Why three is the most stressful number of children to have – BUT mothers of four are MORE relaxed | Mail Online.
Third time’s a charm. 1,2,3 – GO! The three amigos. Father, Son, and Holy Spirit. Celery, carrots, and onions. Huey, Duey, and Louey. The Three Little Pigs. Even the tri-cornered hat. Three is a magic number!
Unless you have three children. Then, apparently, it drives you out of your gourd.
My husband sent me the link to the article above in an e-mail one day with the subject line, “interesting article . . .” Well, the ellipses said everything.
The article, though, doesn’t give any specific reasons why, I thought – at least none I hadn’t already known. My husband and I had already joked that we’d moved from man-on-man defense to zone defense once we had three. I already told people that the only thing that helped going from two to three was that you already knew how to keep multiple balls in the air – but that, now, there was always a ball in the air. The woman quoted who said it was easy going from one to two? Yeah, no. I swear my second is still a light sleeper because I was constantly shrieking at her sister to stay away from her as a newborn (can you say undiagnosed case of some sort of postpartum something? No wonder the $#*% the fan with the third).
As far as the benefits of having four, I already reap some of those now with three. A Dr. Taylor in the article says about perfectionism that “‘there’s just not enough space in your head’ once you have at least four children.” There is no available space in my brain. Burn photos or video to a DVD? I knew how to do that once. That knowledge oozed out my ear during one of the twenty minute periods of sleep of some child’s infancy. And forget head space – what of physical or mental energy? Once upon a time I hung sheetrock at Habitat for Humanity home sites, after scoring and snapping it myself. I fought vehemently to do things around the house my way. Now if the home improvement fairy comes and takes care of things, I don’t really care as long as it gets done (with the possible exception of painting/decorating). Something’s gotta give.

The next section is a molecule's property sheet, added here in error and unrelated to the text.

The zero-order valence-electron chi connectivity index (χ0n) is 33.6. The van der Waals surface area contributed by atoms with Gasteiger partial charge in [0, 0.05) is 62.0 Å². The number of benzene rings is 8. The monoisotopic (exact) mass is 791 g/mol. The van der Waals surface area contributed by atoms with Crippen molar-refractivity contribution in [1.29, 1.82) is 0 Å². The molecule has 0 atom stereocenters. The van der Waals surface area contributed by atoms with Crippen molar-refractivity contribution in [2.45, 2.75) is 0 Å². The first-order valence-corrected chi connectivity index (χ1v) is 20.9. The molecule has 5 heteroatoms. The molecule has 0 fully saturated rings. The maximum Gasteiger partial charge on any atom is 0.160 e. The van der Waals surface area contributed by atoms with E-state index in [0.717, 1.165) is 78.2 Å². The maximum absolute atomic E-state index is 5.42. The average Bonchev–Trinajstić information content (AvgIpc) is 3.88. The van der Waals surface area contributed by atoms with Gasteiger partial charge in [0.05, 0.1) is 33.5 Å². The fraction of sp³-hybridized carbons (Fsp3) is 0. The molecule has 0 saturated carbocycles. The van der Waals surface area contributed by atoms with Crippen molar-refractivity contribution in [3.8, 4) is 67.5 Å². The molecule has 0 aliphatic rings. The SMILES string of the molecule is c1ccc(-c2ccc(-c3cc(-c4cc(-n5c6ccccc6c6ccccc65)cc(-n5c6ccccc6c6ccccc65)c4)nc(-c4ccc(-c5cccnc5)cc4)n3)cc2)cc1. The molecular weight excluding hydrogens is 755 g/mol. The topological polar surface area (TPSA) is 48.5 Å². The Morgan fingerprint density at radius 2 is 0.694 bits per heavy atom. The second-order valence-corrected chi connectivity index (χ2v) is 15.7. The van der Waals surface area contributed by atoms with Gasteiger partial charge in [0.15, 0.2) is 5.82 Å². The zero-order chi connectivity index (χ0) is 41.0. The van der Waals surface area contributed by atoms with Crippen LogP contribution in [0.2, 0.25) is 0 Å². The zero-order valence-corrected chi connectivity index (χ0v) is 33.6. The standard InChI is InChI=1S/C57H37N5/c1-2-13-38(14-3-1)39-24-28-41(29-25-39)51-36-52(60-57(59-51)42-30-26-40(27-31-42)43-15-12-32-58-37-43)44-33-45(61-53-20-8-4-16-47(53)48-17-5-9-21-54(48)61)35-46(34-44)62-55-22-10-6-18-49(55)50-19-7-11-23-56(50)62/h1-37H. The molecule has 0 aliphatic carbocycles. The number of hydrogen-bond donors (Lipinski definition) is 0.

And that’s where I do agree with something Dr. Taylor says. “The more children you have, the more confident you become in your parenting abilities. You have to let go.” There is confidence in repetition, practice. I didn’t worry about ‘breaking’ my baby after countless diaper changes and pulling little arms through tiny shirt sleeves. I didn’t freak out as much over breast feeding and whether they were getting enough to eat. But did I worry if I was doing enough? Not doing the damage that would land my kids in their own form of therapy someday? Heck, yeah. That didn’t change with multiple kiddos. That increased. Still, for self-preservation – and really, theirs too – you do have to let go.
A dear friend, who had her three children three steps ahead of mine, and therefore in the as-cool-as-a-cucumber phase while I was just entering the anal-retentive, told me when I had my third, that I was much more relaxed. When I relayed the story to my father-in-law, hinting that she’d called me anal-retentive, he agreed! I hadn’t seen what everyone else had. People laugh now because I’m so laissez-faire with everyday concerns. When my impatient five year-old says she wants a snack so emphatically that it sounds like she’s gone without food for days, I say, ‘That’s nice.” After the thud, I wait for the scream or wail. If my child wants to go to school looking like it’s mismatch day everyday of year, more power to her.
I could be accused of being lax. I could be accused of swinging the pendulum so far away from anal-retentive, it’s a tad too much. But somedays I feel like I’m living inside an episode of The Three Stooges.
I can’t be all things to everyone. I sure as hell can’t be perfect. And I’m not going to try for a fourth to test this article’s theories!